Thursday, Nov. 12, 2020 | 2 a.m.
The long-simmering tension between live poker professionals and their online counterparts has exploded into one of the biggest one-on-one card showdowns in the history of the game.
Daniel Negreanu and Doug Polk are in the middle of playing 25,000 hands of heads-up no-limit hold’em at $200/$400 blind levels after depositing $1 million apiece on WSOP.com.
The first 200 hands were played in person at Aria—and are available to watch for free on streaming service PokerGo’s YouTube channel—but the rest of the challenge will take place exclusively online in sporadic sessions over the next several weeks.
It’s a grudge match years in the making between two highly decorated local players.
The 46-year-old Negreanu is considered one of the best live tournament players ever and ranks third all-time with $42 million in career earnings. The 31-year-old Polk is an online savant regarded as one of a few players to come close to mastering optimal strategy in heads-up competition.
Polk came out of a two-year poker retirement for the opportunity to face Negreanu and settle one of the biggest rivalries the game has ever seen. We spoke to both men about the way the hostility has grown, and how High Stakes Feud, as PokerGo is calling the match, came to be.
The rivalry started in 2014, when Negreanu answered a question on Twitter and said he could beat $25/$50 blind cash games online—which carry around a $5,000 buy-in—after two weeks of practice. The online community mocked the claim, with Polk characterizing it as “naive.”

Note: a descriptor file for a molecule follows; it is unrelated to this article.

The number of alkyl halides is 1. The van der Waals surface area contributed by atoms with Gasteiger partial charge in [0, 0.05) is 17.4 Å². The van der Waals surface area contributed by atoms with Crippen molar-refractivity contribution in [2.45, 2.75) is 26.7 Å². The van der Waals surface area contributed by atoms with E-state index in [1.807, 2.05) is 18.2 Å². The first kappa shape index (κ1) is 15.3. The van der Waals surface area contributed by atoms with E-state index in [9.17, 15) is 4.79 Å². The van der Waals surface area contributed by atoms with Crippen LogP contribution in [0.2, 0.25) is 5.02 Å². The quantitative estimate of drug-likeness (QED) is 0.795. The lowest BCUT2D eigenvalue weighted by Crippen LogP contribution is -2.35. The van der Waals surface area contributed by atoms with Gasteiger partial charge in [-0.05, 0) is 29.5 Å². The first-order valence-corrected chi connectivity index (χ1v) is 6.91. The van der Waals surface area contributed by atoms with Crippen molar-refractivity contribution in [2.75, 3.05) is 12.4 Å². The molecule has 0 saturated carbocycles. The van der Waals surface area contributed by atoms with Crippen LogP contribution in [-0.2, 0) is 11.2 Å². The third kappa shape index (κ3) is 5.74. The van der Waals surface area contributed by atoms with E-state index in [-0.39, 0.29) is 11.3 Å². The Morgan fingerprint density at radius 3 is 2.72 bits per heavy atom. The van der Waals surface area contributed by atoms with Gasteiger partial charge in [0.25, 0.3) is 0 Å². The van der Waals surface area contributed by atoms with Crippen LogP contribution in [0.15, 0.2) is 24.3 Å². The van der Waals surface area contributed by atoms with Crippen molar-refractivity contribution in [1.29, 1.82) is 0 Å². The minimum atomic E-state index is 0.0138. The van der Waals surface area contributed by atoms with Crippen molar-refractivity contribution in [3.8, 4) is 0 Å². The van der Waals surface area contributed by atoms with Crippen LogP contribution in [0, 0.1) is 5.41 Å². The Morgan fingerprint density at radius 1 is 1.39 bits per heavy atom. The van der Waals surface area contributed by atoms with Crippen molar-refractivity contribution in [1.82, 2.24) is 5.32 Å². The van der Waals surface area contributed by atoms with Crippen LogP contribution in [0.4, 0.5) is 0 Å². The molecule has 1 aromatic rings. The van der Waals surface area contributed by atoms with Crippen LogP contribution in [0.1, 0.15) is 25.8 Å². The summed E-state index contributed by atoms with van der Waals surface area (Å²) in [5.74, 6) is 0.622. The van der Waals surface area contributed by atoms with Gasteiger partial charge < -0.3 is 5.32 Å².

Polk: “If you want to make it to the top of online poker, you have to be unbelievably good. [In] the live poker world, you still need to have skills, but it’s a different skill set. It’s more networking. It’s more making friends with rich people who will lose money to you and playing in tournaments with a lot of bad players. The online community tends to be significantly better at actually playing poker. So to say you could beat the games was just so off-base. It’s like someone who plays golf on the weekends saying in two weeks they could join the PGA Tour. It’s not possible.”
Negreanu: “This is how he tried to make a name for himself, attacking people with big followings without any concern for honesty or framing things in a fair picture. It was just attack, attack, attack. It was clickbait for people to see what he was doing and get views for his poker-training videos, his company that he could profit from. Right around then, I became his biggest target, because I had the biggest following in poker on social media.”
Things escalated in early 2016, when PokerStars raised its rake—the amount of money it takes from players to operate. Negreanu, who was a PokerStars-sponsored pro for 12 years, partially defended the highly controversial decision.
Negreanu: “I did a 30-minute interview where I said four words within the context of a paragraph, a sentence, and he just discarded all the rest and used four words—‘more rake is better.’ He labeled me as an evil corporate monster who wants to raise prices on everyone. That’s the picture he painted, and it’s just dishonest.”